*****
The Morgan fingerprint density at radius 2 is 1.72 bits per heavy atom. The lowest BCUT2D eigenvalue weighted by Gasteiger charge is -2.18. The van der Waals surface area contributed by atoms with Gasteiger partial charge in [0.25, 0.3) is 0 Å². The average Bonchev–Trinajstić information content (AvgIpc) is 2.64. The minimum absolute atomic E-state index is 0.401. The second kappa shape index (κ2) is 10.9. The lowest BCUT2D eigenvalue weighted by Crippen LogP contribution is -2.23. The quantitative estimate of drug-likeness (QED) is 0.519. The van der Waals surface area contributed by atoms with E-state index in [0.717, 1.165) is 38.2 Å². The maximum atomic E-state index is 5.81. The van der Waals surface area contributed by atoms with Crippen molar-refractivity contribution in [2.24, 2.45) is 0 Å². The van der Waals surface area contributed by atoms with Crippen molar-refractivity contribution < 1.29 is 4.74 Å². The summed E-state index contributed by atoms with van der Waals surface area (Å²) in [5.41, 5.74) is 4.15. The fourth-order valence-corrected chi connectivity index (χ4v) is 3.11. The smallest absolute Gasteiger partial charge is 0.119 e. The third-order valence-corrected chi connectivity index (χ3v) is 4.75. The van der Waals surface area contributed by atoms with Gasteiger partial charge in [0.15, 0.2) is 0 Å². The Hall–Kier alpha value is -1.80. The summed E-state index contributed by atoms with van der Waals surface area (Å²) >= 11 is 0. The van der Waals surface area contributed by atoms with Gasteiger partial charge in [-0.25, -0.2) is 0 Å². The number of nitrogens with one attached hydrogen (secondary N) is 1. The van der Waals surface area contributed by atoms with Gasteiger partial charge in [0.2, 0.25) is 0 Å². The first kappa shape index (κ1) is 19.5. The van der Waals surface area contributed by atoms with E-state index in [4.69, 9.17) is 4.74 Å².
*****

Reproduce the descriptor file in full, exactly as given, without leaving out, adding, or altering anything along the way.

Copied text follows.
The Morgan fingerprint density at radius 2 is 1.72 bits per heavy atom. The lowest BCUT2D eigenvalue weighted by Gasteiger charge is -2.18. The van der Waals surface area contributed by atoms with Gasteiger partial charge in [0.25, 0.3) is 0 Å². The average Bonchev–Trinajstić information content (AvgIpc) is 2.64. The minimum absolute atomic E-state index is 0.401. The second kappa shape index (κ2) is 10.9. The lowest BCUT2D eigenvalue weighted by Crippen LogP contribution is -2.23. The quantitative estimate of drug-likeness (QED) is 0.519. The van der Waals surface area contributed by atoms with E-state index in [0.717, 1.165) is 38.2 Å². The maximum atomic E-state index is 5.81. The van der Waals surface area contributed by atoms with Crippen molar-refractivity contribution in [2.24, 2.45) is 0 Å². The van der Waals surface area contributed by atoms with Crippen molar-refractivity contribution < 1.29 is 4.74 Å². The summed E-state index contributed by atoms with van der Waals surface area (Å²) in [5.41, 5.74) is 4.15. The fourth-order valence-corrected chi connectivity index (χ4v) is 3.11. The smallest absolute Gasteiger partial charge is 0.119 e. The third-order valence-corrected chi connectivity index (χ3v) is 4.75. The van der Waals surface area contributed by atoms with Gasteiger partial charge in [0.15, 0.2) is 0 Å². The Hall–Kier alpha value is -1.80. The summed E-state index contributed by atoms with van der Waals surface area (Å²) >= 11 is 0. The van der Waals surface area contributed by atoms with Gasteiger partial charge in [-0.25, -0.2) is 0 Å². The number of nitrogens with one attached hydrogen (secondary N) is 1. The van der Waals surface area contributed by atoms with Gasteiger partial charge in [0.2, 0.25) is 0 Å². The first kappa shape index (κ1) is 19.5. The van der Waals surface area contributed by atoms with E-state index in [4.69, 9.17) is 4.74 Å².